Bohemia There is no part of the Austrian dominions in which more has been done for the education of the people at large, than Bohemia. That of the lower and middling classes is provided for by 2,500 Roman Catholic, 36 protestant, and 21 Jewish schools; amongst these are 42 high schools, besides a parent high school at Prague. By an average taken for the three years, 1824, 1825, 1826, it appears that Bohemia contained 470,207 children of a teachable age, out of whom 426,115 actually attended school.
This empire is divided into seven university districts, each of which contains a greater or less number of provinces. A curator superintends every branch of education in these districts, aud the whole of these functionaries are under the control of the minister of public instruction. Each district has its own university ; every province in the district has one, and some times, more than one gymnasium attached to it, and as many communal schools as there are subdivisions in it. Besides these, there are many elementary parochial schools. The seven districts and their universities are as follows:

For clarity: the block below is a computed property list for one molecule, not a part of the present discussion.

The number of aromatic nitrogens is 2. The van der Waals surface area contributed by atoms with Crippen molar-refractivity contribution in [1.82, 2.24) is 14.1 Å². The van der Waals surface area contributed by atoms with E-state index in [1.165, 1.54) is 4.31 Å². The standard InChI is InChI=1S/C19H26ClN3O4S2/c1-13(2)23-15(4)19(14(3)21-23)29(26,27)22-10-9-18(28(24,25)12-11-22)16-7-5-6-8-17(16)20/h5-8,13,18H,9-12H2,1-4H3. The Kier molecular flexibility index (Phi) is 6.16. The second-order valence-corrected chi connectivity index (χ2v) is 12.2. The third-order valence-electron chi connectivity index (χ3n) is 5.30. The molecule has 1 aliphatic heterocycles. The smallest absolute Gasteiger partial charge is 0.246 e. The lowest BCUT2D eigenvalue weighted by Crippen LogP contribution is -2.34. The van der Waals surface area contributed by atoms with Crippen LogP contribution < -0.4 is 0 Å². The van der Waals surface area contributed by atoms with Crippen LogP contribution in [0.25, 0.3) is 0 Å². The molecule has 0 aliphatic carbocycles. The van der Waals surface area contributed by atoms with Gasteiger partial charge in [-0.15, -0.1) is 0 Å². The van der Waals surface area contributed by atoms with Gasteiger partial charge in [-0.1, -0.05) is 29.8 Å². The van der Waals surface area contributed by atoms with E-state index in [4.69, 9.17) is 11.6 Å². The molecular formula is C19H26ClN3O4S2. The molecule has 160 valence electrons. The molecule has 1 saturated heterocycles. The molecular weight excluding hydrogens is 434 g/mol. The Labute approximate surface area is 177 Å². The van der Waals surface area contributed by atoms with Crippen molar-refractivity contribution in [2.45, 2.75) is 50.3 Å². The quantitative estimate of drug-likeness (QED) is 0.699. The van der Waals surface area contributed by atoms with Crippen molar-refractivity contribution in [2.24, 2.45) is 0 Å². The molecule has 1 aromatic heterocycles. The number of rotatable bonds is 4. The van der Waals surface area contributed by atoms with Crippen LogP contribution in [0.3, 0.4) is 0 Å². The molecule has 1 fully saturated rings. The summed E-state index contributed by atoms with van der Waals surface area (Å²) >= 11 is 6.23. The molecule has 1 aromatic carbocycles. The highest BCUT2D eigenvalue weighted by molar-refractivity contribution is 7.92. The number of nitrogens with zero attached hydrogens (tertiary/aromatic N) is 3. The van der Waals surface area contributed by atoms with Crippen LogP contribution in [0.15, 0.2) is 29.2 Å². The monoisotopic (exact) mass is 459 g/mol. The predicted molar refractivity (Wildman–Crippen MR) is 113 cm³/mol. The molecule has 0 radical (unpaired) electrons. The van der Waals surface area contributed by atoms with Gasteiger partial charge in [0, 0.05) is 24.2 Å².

900 310 612 320 100 310 470
The number of professors in these seven universities amounts to 300. The gymnasia are 64 in number. The communal schools, when the number is complete, will amount to 511. The whole number of newspapers published in this gigantic empire does not exceed 63. They are in twelve languages.
VIEW OF PUBLIC AFFAIRS.
United States. The Congress of the United States assembled at Washington on the second day of December last. The message of the president gives a rapid view of the foreign and domestic relations of the country. It is a document of no great pretensions in a literary view, and is inferior to some of its predecessors. It will be regarded, however, with great interest, both at home and abroad, as an exposition of the real condition of the country, and of the feelings which actuate the government in respect to foreign powers. The negotiations with France, Spain, Portugal and Denmark, for indemnification on account of spoliations on our commerce in the last war, are in successful progress, though in France some delay has been occasioned, from a neglect on the part of the French chambers to make the requisite appropriations.—The question with respect to the North Eastern Boundary is still pending. A proposal has been made to the British government, to establish, in conformity with the resolution of the Senate of the United States, the line designated by the treaty of